The Last Installment
So about halfway through the two-hour flight, while the man beside me slept and Kim and I dozed to the tunes on our respective iPods, I happened to glance out the window. Not even the little Ativan pill I had swallowed before boarding the plane could prevent the pit in my stomach that formed when I realized we were flying over a lightening storm.
I call it a lightening storm because lightening is what I fear — not the harmless thunder. Lightening has the power to instantly ignite our metal box and turn us into a statistic in a matter of moments. LOST, anyone?
I looked at Kim and asked the obvious question, "Is that lightening?"
She confirmed my worst suspicions and then told me that when we were safely on the ground, I should remind her to tell me of her harrowing airplane story. That was not exactly the encouragement I was looking for.
It wasn’t long before we heard the familiar ding of the fasten seat belt sign, and the pilot came on the intercom to inform us of impending turbulence. Sure enough, the plane started to bounce and jounce on cue. I gripped my own arms, as I was sitting like a pretzel trying to occupy only 2/3 of my seat, and started chanting, "Planes rarely crash from turbulence. Planes rarely crash from turbulence."
It’s true, you know. I read that somewhere. Are you impressed by my reliable sources? Clearly I am no journalist.
After about 20 minutes of harmless turbulence, the flight leveled out, and I breathed a shallow sigh of relief. I say shallow because I never entirely relax on an airplane. Except for the time that I took two Ativan, a few years ago when I was at the height of my anxiety symptoms. Now THAT’S the way to fly.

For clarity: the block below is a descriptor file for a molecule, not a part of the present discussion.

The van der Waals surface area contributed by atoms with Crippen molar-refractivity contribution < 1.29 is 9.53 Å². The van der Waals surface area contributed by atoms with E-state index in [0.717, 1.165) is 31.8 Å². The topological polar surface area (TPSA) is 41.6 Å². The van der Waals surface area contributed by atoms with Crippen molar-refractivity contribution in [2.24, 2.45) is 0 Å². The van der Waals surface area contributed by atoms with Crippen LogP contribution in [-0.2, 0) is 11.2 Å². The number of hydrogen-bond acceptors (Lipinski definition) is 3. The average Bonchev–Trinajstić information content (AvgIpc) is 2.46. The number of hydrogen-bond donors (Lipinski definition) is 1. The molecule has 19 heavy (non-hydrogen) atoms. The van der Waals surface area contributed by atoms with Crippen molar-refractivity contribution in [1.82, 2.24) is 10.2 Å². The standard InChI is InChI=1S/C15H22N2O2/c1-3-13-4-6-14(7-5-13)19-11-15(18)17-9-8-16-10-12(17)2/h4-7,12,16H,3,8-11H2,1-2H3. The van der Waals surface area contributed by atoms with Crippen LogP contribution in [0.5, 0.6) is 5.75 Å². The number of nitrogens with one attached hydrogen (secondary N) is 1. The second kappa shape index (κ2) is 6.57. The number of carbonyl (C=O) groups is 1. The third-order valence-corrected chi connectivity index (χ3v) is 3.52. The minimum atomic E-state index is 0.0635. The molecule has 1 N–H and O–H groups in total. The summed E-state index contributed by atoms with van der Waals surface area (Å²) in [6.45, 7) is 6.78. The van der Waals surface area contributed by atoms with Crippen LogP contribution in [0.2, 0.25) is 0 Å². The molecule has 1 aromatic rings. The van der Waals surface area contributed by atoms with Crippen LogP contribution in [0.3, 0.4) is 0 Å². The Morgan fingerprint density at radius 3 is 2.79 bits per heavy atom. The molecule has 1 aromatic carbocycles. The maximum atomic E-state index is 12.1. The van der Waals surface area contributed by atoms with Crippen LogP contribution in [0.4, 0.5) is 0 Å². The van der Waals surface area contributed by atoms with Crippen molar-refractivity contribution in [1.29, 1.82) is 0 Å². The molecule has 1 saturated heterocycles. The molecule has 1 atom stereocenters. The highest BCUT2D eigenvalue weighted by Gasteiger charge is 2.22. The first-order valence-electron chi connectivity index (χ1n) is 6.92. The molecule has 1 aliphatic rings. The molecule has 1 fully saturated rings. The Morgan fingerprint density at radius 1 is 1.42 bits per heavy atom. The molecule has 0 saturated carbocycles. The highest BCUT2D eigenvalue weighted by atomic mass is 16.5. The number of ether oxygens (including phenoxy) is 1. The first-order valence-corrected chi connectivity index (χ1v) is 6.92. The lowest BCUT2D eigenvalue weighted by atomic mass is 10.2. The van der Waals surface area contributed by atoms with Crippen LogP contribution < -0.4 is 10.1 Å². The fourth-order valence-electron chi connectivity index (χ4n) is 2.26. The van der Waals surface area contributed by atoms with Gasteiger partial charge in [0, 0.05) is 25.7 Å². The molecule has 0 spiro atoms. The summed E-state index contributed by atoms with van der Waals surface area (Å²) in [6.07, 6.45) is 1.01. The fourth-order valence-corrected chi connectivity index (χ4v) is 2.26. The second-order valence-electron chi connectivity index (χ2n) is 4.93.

I watched my watch anxiously, eager to place my feet safely on solid ground. The way I figured it, we were within 20 minutes of landing. That’s when the pilot reappeared on the intercom to inform us that flights were backed up coming into Philly (big surprise – NOT!) and we would need to circle the airport a few times before we would be cleared for landing.
Fortunately the lightening and the turbulence were behind us, and after we circled a few hundred times, we were cleared for landing and came down out of the sky to the welcoming sight of the Philadelphia International Airport.
I made my way to baggage claim, gathered my bags (which were easy to locate due to my new luggage tags — thank you, Shari!), said good-bye to Kim and her husband and son, and boarded a shuttle that took me to my car.
After an hour in the car, I found myself driving in the silence of darkness down my familiar street. Like Dorothy, I echo the sentiment — there is indeed no place like home.
I unlocked the door and crept into the house to find everything in order and my husband at his usual post in our family room — reclining in the leather chair with his laptop attached to his hip. We said our hellos and he went outside to gather my bags.
I bypassed the computer and climbed the steps to the second floor, where I stopped to kiss my son and then crawled in bed with my daughter. Her glassy eyes opened briefly, as she smiled in recognition and then returned to dreamland.
I heard the front door open and my husband come in laden down with my luggage. Then I heard him say, "Let me guess, you’re at the computer." I giggled to myself, as even he never imagined a day that I’d be so tired as to bypass the computer on my way to bed.
I got up and staggered to my room and made the executive decision to forgo my face cleansing ritual — yet another testament to the degree of sheer exhaustion that I was feeling. I never go to bed without checking the computer or taking off my face. N-E-V-E-R.
But I did on Sunday night. That’s what "partying like a blog star" will do to ya.